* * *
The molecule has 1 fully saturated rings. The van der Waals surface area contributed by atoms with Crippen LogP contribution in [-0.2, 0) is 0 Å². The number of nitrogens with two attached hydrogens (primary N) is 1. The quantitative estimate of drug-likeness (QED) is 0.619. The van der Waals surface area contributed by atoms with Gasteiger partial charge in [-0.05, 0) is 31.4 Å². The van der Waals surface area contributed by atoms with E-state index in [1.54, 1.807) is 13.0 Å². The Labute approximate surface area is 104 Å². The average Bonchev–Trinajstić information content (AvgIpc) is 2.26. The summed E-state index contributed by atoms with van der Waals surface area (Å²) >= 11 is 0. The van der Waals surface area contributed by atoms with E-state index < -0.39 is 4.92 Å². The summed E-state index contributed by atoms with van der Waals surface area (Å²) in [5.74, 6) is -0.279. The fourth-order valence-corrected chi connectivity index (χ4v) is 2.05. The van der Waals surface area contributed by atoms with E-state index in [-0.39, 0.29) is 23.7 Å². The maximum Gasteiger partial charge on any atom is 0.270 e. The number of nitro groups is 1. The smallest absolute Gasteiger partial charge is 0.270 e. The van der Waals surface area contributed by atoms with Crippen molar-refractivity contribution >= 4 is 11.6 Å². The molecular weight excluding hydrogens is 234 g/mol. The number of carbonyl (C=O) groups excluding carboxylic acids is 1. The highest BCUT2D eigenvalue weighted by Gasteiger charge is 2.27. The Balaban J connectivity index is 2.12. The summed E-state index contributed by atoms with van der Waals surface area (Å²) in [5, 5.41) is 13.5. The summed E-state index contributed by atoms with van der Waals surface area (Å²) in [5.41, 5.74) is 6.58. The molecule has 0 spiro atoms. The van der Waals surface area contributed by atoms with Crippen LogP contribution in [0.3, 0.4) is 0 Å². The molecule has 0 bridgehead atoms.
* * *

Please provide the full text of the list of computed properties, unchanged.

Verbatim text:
The molecule has 1 fully saturated rings. The van der Waals surface area contributed by atoms with Crippen LogP contribution in [-0.2, 0) is 0 Å². The number of nitrogens with two attached hydrogens (primary N) is 1. The quantitative estimate of drug-likeness (QED) is 0.619. The van der Waals surface area contributed by atoms with Gasteiger partial charge in [-0.05, 0) is 31.4 Å². The van der Waals surface area contributed by atoms with E-state index in [1.54, 1.807) is 13.0 Å². The Labute approximate surface area is 104 Å². The average Bonchev–Trinajstić information content (AvgIpc) is 2.26. The summed E-state index contributed by atoms with van der Waals surface area (Å²) >= 11 is 0. The van der Waals surface area contributed by atoms with E-state index < -0.39 is 4.92 Å². The summed E-state index contributed by atoms with van der Waals surface area (Å²) in [5.74, 6) is -0.279. The fourth-order valence-corrected chi connectivity index (χ4v) is 2.05. The van der Waals surface area contributed by atoms with E-state index in [-0.39, 0.29) is 23.7 Å². The maximum Gasteiger partial charge on any atom is 0.270 e. The number of nitro groups is 1. The smallest absolute Gasteiger partial charge is 0.270 e. The van der Waals surface area contributed by atoms with Crippen molar-refractivity contribution >= 4 is 11.6 Å². The molecular weight excluding hydrogens is 234 g/mol. The number of carbonyl (C=O) groups excluding carboxylic acids is 1. The highest BCUT2D eigenvalue weighted by Gasteiger charge is 2.27. The Balaban J connectivity index is 2.12. The summed E-state index contributed by atoms with van der Waals surface area (Å²) in [5, 5.41) is 13.5. The summed E-state index contributed by atoms with van der Waals surface area (Å²) in [5.41, 5.74) is 6.58. The molecule has 0 spiro atoms. The van der Waals surface area contributed by atoms with Crippen LogP contribution in [0.3, 0.4) is 0 Å². The molecule has 0 bridgehead atoms.